Lying or Wishful Thinking: Which One Is Your Youngster Doing?

So, you have just caught your child lying to you! Now comes a consequence, right? But wait a minute! Was he really lying, or was it a trait of his or her disorder?

Children with ASD level 1, or  High Functioning Autism (HFA), may puzzle their moms and dads by (a) the quantity and poor quality of their lying and (b) the fact that traditional disciplinary strategies don't seem to change the behavior. For these special needs kids, it may be helpful to think less in terms of “lying” and more in terms of "wishful thinking" (i.e., they often say what they would like to be true, rather than what is clearly and objectively true). This may happen for several reasons:

1. Some HFA children can't predict cause and effect. Your youngster throws a ball and breaks a window. His culpability in the act seems clear-cut to you. But a youngster who has trouble with cause-and-effect thinking may not be able to make the connection between throwing a ball and breaking a window. In his mind, if he didn't intend to do it, he didn't do it.

2. Some children on the autism spectrum don't distinguish between fantasy and reality. What is objective to you may be subjective to your youngster. If one truth is as good as another, your youngster may select the one that seems, in his mind, to best suit the occasion.

3. Some of these children don't know what's true. Kids who behave impulsively may not have a clear awareness of what they have done. Kids who have trouble with language processing may not have understood what was asked or expected. Kids with sensory differences may know only what they feel.

4. Some know that the truth may make you (the parent) angry, and they want to please you. If a youngster has done something wrong -- whether due to impulsivity, compulsive behavior, self-protective behavior, language processing problems, motor planning problems, or other causes related to disability -- he may try to make it right by telling you what he thinks will make you happy.

5. Some children are just trying to get in the conversation. Children with limited life experience or limited vocabulary may want to have something to say - but no true contribution to make. Coming up with a story, however fanciful or false, may seem like the only way to participate.

6. Many of these kids are stressed. If you know that your youngster can't think calmly and clearly when stress levels are high, don't be surprised if you see lots of crazy, stubborn lying in that situation.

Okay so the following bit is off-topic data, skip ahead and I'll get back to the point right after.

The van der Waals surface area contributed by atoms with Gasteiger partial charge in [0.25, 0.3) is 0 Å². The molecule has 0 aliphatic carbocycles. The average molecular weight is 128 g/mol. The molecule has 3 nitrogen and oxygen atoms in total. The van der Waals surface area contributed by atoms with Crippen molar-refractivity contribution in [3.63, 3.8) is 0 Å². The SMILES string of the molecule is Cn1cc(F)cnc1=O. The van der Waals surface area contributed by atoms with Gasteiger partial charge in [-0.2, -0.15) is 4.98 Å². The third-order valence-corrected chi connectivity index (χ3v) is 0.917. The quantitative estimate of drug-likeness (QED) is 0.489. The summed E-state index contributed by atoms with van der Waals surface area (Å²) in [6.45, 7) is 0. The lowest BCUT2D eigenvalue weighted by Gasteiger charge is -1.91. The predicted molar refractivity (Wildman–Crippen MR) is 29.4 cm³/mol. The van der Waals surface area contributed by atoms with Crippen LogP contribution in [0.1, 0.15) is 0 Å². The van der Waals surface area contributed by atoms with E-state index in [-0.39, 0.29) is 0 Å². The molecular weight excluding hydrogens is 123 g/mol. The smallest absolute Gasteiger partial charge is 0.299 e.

7. Most HFA children are telling “their” truth. They often experience the world very, very differently than their mother or father, but that does not make their experience false. If your youngster stubbornly, desperately clings to a declaration that you feel is untrue -- water's too hot, work is too hard, an object can't be found -- ask yourself if it might be only untrue to you.

If your youngster has legitimate special needs that may lead him to tell “wishful thinking” instead of the truth, think carefully before giving consequences for lying. It's important for children to know that they should tell the truth, sure, but if the lying is not deliberate, stiff consequences will teach nothing. When your child engages in “lying behavior,” ask yourself if he is doing so with malice and intent. If not, try these techniques for putting more truth in “wishing”:
  1. Accept remorse as genuine.
  2. Be clear and even-tempered in your expectations.
  3. If the wishful thinking in question requires a response, give a brief, judgment-free time-out.
  4. Leave your youngster unsupervised as little as possible, so you always know the score.
  5. Make sure you have your youngster's attention when you ask a question.
  6. Make sure you tell more truth than fiction yourself.
  7. Respect your youngster's reality, and be open to compromise.
  8. Stay as unemotional as possible when getting to the truth of a situation.
  9. Take "I don't know" as an honest answer.
  10. Tell your youngster what you think happened instead of demanding an explanation.

How can I tell if my child is lying – or simply using wishful thinking?

If you pay careful attention to your youngster's behavior, it will help you tell if he or she is lying. Here’s how:

1. Look at the youngster's facial expression. Kids who are telling the truth have relaxed faces that usually show an emotion that matches what the youngster is saying. If a youngster is lying, however, his face may show anxiety caused by knowing that he is telling a lie.

2. Listen carefully to what the youngster is saying. Stories that are false may contain inconsistencies or elements that don't make sense. The story or parts of it may not sound believable. If you suspect a youngster is lying, ask the youngster to repeat what he just told you. Truthful stories told twice in a row will generally be the same, but stories that contain lies may change dramatically or contain accounts that cannot both be true.

3. Decide whether the youngster's story sounds rehearsed or spontaneous. Kids who are telling the truth will usually tell it "off the cuff"(i.e., the story will sound like a fresh recounting of an actual event). A lie, on the other hand, may sound stilted or rehearsed. Some kids may even repeat the exact same phrases when telling a rehearsed story the second time.

4. Watch your youngster's body language. A youngster who is lying is more likely to appear nervous, defensive or scared. Look for hunched shoulders, a stiff body or face, repeatedly touching the nose or mouth and avoiding eye contact. While some kids are anxious when speaking to grown-ups no matter what they say, kids who can speak comfortably to adults normally, but who are nervous when telling a particular story, may be lying.

Resources for parents of children and teens on the autism spectrum:

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